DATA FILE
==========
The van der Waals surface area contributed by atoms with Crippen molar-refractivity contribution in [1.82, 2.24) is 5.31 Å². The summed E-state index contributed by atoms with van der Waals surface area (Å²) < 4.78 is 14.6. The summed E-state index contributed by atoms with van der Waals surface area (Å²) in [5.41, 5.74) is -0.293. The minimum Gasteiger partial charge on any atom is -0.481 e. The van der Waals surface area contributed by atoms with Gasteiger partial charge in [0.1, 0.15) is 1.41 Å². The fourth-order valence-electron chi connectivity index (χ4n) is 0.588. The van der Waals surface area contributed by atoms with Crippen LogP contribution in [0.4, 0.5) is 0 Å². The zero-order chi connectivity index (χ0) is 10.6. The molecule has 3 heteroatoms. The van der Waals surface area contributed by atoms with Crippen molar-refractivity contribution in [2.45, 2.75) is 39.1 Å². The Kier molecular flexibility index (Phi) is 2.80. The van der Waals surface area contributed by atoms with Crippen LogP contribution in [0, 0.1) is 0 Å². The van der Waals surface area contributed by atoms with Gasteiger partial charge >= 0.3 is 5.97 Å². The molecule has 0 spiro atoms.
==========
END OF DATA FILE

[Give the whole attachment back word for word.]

The van der Waals surface area contributed by atoms with Crippen molar-refractivity contribution in [1.82, 2.24) is 5.31 Å². The summed E-state index contributed by atoms with van der Waals surface area (Å²) < 4.78 is 14.6. The summed E-state index contributed by atoms with van der Waals surface area (Å²) in [5.41, 5.74) is -0.293. The minimum Gasteiger partial charge on any atom is -0.481 e. The van der Waals surface area contributed by atoms with Gasteiger partial charge in [0.1, 0.15) is 1.41 Å². The fourth-order valence-electron chi connectivity index (χ4n) is 0.588. The van der Waals surface area contributed by atoms with Crippen LogP contribution in [0.4, 0.5) is 0 Å². The zero-order chi connectivity index (χ0) is 10.6. The molecule has 3 heteroatoms. The van der Waals surface area contributed by atoms with Crippen molar-refractivity contribution in [2.45, 2.75) is 39.1 Å². The Kier molecular flexibility index (Phi) is 2.80. The van der Waals surface area contributed by atoms with Crippen LogP contribution in [0, 0.1) is 0 Å². The van der Waals surface area contributed by atoms with Gasteiger partial charge >= 0.3 is 5.97 Å². The molecule has 0 spiro atoms.